From 12-year-old multi-instrumentalist prodigy to groundbreaking adult songwriter and producer, Stevie Wonder is one of the handful of pop musicians who just about everybody agrees is possessed of genius. His 1960s recordings were great straight-up R&B, but his visionary '70s albums took pop and R&B where they'd never been before, incorporating electronics, reggae, and incredibly sophisticated melodic and harmonic development.
Japanese only SHM pressing. The SHM-CD [Super High Material CD] format features enhanced audio quality through the use of a special polycarbonate plastic. Using a process developed by JVC and Universal Music Japan discovered through the joint companies'' research into LCD display manufacturing SHM-CDs feature improved transparency on the data side of the disc allowing for more accurate reading of CD data by the CD player laser head. SHM-CD format CDs are fully compatible with standard CD players. Universal. 2009.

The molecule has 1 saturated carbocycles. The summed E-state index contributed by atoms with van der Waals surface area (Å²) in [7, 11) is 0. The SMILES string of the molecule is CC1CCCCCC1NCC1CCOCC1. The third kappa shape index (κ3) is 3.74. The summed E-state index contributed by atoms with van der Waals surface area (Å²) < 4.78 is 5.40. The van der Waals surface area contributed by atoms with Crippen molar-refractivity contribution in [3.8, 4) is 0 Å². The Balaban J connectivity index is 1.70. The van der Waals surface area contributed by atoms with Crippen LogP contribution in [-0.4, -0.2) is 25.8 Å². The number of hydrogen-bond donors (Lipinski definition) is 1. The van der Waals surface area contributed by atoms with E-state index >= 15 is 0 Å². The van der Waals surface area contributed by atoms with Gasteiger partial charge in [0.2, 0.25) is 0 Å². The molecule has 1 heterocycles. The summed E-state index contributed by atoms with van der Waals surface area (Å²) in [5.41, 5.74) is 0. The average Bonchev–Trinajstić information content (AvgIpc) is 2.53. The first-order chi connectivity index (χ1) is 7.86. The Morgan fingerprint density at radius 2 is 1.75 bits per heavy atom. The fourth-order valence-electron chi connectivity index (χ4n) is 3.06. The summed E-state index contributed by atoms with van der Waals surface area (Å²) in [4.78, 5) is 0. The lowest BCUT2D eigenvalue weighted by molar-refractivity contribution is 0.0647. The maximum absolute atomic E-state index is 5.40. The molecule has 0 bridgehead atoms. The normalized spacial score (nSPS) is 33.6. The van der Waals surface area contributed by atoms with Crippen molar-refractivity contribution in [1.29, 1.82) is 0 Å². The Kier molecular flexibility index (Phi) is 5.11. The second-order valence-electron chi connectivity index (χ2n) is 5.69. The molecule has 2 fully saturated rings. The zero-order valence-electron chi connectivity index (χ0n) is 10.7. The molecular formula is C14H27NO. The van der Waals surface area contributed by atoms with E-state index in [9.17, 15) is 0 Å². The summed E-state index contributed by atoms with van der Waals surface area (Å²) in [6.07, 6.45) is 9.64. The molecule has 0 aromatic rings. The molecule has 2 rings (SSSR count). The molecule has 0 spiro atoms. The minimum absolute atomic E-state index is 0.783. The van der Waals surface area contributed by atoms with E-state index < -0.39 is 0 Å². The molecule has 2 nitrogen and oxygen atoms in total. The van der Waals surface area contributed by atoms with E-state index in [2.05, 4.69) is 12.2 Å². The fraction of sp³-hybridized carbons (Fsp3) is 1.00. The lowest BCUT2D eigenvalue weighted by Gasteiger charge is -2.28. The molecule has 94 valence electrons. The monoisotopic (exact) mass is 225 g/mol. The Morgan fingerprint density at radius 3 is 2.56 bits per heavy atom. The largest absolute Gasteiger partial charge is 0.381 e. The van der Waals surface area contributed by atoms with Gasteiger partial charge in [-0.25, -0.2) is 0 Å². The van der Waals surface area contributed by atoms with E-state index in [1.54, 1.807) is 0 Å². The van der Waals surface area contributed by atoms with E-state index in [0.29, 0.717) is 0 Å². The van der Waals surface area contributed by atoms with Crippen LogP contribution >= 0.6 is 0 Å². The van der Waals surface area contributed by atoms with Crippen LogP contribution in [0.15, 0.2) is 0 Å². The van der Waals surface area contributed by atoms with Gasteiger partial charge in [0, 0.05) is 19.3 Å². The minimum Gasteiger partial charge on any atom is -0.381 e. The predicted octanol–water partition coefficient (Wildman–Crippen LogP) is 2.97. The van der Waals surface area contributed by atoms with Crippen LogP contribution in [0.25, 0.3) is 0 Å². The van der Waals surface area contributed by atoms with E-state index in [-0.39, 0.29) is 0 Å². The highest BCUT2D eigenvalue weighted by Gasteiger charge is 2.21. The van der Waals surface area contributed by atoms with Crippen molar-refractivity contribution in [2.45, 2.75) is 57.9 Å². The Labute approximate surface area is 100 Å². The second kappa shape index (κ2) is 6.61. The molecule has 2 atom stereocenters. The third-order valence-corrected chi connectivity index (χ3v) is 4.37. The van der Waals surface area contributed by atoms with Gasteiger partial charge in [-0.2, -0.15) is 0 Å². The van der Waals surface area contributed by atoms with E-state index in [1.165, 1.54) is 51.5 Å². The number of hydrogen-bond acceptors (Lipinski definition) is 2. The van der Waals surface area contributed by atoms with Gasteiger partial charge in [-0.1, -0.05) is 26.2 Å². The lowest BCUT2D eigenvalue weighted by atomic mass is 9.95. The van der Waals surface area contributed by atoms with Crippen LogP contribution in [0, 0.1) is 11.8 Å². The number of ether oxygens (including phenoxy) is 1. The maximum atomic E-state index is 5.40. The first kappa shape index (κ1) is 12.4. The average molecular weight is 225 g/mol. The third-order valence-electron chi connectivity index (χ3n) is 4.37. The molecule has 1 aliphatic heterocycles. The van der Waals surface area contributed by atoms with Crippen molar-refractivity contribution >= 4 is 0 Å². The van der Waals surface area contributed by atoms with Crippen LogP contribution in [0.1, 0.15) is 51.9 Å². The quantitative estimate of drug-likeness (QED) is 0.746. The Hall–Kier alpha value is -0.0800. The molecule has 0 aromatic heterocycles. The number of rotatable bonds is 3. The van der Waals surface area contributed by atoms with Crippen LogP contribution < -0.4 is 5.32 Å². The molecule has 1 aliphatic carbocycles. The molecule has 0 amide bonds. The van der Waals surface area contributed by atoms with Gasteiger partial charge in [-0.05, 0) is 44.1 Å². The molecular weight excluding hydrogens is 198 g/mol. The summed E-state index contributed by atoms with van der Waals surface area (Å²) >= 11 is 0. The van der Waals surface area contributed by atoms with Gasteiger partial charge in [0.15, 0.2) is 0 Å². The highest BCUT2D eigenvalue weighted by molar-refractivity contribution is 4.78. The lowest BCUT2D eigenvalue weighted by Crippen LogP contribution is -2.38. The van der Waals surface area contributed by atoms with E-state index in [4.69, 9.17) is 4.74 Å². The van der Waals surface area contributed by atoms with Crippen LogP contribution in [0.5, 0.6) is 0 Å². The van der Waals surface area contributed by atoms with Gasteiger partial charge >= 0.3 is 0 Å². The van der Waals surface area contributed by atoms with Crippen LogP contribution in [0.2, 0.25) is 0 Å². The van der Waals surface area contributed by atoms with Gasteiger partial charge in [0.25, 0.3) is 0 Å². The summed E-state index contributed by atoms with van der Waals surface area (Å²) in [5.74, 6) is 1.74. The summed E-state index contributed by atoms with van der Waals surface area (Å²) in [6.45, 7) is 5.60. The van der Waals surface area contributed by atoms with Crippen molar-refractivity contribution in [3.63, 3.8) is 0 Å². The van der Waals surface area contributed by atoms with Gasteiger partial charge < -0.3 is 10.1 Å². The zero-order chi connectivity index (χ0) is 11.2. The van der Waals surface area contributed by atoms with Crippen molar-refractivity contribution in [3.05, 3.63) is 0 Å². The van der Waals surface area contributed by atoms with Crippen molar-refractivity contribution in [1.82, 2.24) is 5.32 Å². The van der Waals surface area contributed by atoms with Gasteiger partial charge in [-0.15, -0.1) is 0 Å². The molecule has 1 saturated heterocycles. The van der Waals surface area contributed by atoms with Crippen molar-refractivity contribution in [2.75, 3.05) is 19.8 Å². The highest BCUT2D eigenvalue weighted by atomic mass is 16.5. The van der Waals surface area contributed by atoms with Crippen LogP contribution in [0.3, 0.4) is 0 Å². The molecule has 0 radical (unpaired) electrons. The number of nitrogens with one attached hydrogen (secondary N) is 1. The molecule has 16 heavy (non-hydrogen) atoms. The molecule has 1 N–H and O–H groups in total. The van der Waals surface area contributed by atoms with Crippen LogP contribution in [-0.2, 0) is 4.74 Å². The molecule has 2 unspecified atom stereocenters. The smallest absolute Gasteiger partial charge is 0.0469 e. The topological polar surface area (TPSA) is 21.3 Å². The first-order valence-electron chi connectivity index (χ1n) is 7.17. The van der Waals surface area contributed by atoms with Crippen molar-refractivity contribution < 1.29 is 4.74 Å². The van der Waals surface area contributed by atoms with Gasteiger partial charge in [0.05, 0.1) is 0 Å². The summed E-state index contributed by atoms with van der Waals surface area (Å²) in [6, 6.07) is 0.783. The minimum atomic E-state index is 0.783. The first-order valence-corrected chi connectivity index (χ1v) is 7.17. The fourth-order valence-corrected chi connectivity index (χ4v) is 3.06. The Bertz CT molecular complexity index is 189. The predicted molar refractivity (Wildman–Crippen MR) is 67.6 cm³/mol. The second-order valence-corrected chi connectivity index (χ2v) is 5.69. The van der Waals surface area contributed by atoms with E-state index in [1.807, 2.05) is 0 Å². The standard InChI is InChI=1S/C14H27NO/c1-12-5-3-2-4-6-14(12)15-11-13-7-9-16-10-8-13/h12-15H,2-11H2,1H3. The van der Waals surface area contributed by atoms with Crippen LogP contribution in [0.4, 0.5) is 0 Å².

Songs in the Key of Life (1976) was the highest high point of Stevie Wonder''s career. More sprawling than Innervisions and Talking Book, this two-LP-plus-EP was also less of a consistent stunner than either of those masterworks. That Songs retains an enormous amount of visionary relevance, though, is demonstrated not only in Coolio''s borrowing of "Pastime Paradise" as a template for "Gangsta''s Paradise," but in the cold-as-ice synthesized string quartet of "Village Ghetto Land." This is Stevie, so naturally that cut''s anger is balanced by the ultra-buoyant "I Wish," "Sir Duke," and "Another Star." The 2000 reissue boasts radically improved remastered sound. --Rickey Wright
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